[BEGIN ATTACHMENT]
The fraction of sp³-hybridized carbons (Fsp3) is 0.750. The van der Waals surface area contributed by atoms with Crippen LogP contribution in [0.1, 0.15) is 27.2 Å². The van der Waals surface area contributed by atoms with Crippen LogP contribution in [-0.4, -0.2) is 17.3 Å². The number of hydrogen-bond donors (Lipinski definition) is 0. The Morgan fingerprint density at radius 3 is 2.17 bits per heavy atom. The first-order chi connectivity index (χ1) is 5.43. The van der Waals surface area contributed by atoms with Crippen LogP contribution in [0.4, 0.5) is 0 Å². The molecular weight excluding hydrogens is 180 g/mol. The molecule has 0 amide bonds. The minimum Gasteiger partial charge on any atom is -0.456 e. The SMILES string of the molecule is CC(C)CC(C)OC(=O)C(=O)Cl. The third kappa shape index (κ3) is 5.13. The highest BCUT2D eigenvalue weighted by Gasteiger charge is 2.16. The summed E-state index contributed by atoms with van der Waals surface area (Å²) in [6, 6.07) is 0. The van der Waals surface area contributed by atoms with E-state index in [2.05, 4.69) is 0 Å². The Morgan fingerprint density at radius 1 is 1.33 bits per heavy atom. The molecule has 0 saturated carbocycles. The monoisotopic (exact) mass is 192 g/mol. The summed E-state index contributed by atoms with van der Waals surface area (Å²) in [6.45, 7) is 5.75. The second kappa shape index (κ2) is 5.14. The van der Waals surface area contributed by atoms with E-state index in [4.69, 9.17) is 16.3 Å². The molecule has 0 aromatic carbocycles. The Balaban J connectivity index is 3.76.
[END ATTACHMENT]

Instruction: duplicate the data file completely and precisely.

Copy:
The fraction of sp³-hybridized carbons (Fsp3) is 0.750. The van der Waals surface area contributed by atoms with Crippen LogP contribution in [0.1, 0.15) is 27.2 Å². The van der Waals surface area contributed by atoms with Crippen LogP contribution in [-0.4, -0.2) is 17.3 Å². The number of hydrogen-bond donors (Lipinski definition) is 0. The Morgan fingerprint density at radius 3 is 2.17 bits per heavy atom. The first-order chi connectivity index (χ1) is 5.43. The van der Waals surface area contributed by atoms with Crippen LogP contribution in [0.4, 0.5) is 0 Å². The molecular weight excluding hydrogens is 180 g/mol. The molecule has 0 amide bonds. The minimum Gasteiger partial charge on any atom is -0.456 e. The SMILES string of the molecule is CC(C)CC(C)OC(=O)C(=O)Cl. The third kappa shape index (κ3) is 5.13. The highest BCUT2D eigenvalue weighted by Gasteiger charge is 2.16. The summed E-state index contributed by atoms with van der Waals surface area (Å²) in [6, 6.07) is 0. The van der Waals surface area contributed by atoms with E-state index in [2.05, 4.69) is 0 Å². The Morgan fingerprint density at radius 1 is 1.33 bits per heavy atom. The molecule has 0 saturated carbocycles. The monoisotopic (exact) mass is 192 g/mol. The summed E-state index contributed by atoms with van der Waals surface area (Å²) in [6.45, 7) is 5.75. The second kappa shape index (κ2) is 5.14. The van der Waals surface area contributed by atoms with E-state index in [4.69, 9.17) is 16.3 Å². The molecule has 0 aromatic carbocycles. The Balaban J connectivity index is 3.76.